The mass market for fashion came about as a result of the Industrial Revolution which revolutionised production and transportation. In recent years, the speed of fashion production has escalated to such an extent that we have a ‘see now, buy now’ culture at catwalk shows during the Fashion Weeks. This demand for instant fashion is provided by consumers eager to be on trend and provided for them by high street fashion chains which produce cheap copies of the pieces modelled during Fashion Week in record time. This ‘fast fashion’ has changed the way fashion is designed, produced and consumed, to the detriment of all three. Fashion activists are campaigning to change the status quo and bring about a more sustainable fashion industry. While their intentions are admirable, the time has come for more than awareness-generating. Psychologists understand human behaviour and are therefore the appropriate experts to create behaviour change programmes.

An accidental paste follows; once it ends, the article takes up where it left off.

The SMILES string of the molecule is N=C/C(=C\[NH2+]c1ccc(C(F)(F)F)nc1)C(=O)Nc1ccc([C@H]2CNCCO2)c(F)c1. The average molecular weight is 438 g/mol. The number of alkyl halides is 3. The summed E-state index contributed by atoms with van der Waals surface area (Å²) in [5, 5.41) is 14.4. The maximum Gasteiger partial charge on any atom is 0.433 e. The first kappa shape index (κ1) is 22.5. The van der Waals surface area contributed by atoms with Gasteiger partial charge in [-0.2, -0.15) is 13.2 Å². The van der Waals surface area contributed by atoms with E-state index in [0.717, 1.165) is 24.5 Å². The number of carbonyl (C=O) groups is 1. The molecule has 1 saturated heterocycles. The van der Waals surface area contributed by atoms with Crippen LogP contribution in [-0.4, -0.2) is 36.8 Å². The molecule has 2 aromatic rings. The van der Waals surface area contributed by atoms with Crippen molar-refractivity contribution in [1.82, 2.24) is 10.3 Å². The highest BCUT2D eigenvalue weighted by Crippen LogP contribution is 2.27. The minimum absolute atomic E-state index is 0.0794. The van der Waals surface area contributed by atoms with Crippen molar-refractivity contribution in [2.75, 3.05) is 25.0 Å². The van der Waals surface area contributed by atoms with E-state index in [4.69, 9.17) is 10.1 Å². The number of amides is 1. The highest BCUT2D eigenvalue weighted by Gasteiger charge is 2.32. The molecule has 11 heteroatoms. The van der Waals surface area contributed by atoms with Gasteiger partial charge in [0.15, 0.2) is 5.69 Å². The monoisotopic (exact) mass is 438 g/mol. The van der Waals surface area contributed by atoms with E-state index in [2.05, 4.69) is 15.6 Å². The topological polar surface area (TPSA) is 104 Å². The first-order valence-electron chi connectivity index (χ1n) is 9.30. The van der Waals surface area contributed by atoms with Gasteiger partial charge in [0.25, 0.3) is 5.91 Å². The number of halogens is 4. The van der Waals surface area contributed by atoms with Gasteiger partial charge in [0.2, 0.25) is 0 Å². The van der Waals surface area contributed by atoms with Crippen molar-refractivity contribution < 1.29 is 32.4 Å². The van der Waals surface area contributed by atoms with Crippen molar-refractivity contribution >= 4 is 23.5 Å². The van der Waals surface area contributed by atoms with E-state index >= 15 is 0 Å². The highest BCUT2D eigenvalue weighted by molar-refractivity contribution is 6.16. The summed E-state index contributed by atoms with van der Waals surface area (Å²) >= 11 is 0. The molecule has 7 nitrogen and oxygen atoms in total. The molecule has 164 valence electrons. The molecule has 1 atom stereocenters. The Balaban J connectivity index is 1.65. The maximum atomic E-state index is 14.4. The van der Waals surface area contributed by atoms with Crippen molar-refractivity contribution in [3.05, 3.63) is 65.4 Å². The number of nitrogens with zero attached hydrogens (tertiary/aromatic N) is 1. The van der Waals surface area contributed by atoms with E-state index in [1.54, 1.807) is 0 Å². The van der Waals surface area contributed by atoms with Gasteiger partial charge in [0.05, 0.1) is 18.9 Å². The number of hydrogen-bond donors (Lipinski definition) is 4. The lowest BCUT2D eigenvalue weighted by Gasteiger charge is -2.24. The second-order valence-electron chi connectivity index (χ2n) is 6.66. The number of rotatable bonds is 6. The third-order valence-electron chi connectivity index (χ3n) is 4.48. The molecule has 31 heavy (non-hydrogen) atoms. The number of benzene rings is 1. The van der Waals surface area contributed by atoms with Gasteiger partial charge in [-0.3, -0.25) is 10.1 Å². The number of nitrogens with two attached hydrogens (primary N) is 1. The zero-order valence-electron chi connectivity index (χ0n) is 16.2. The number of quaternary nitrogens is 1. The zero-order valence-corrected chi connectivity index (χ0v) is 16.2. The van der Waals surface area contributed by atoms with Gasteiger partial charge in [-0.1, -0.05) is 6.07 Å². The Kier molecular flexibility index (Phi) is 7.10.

Statistics tell us that 1 in 4 people has, or will have, a mental health problem, many of which are alleviated through counselling, medication or both. The positive psychology movement was born out of knowledge that 3 in 4 people were not reporting a mental health issue, yet they were also not flourishing. As a shift away from a psychology that dealt only with ill people, positive psychology aims to enhance the lives of everyone through accessible behaviour changes that build resilience, gratitude and appreciation. It would be valuable to apply this subdiscipline within the fashion industry and measure its affects on mental health of its workforce as the incidence of poor mental health for those working in creative industries is much higher than 1 in 4. Whether the industry creates mental health problems or whether it attracts those who have existing issues, is unknown. Fortunately, the recent move to speak out about mental illness has been heeded by those in the fashion industry and elsewhere. Many designers have spoken out about the increasing pressures of the industry on their mental health and sadly, some have taken their own lives.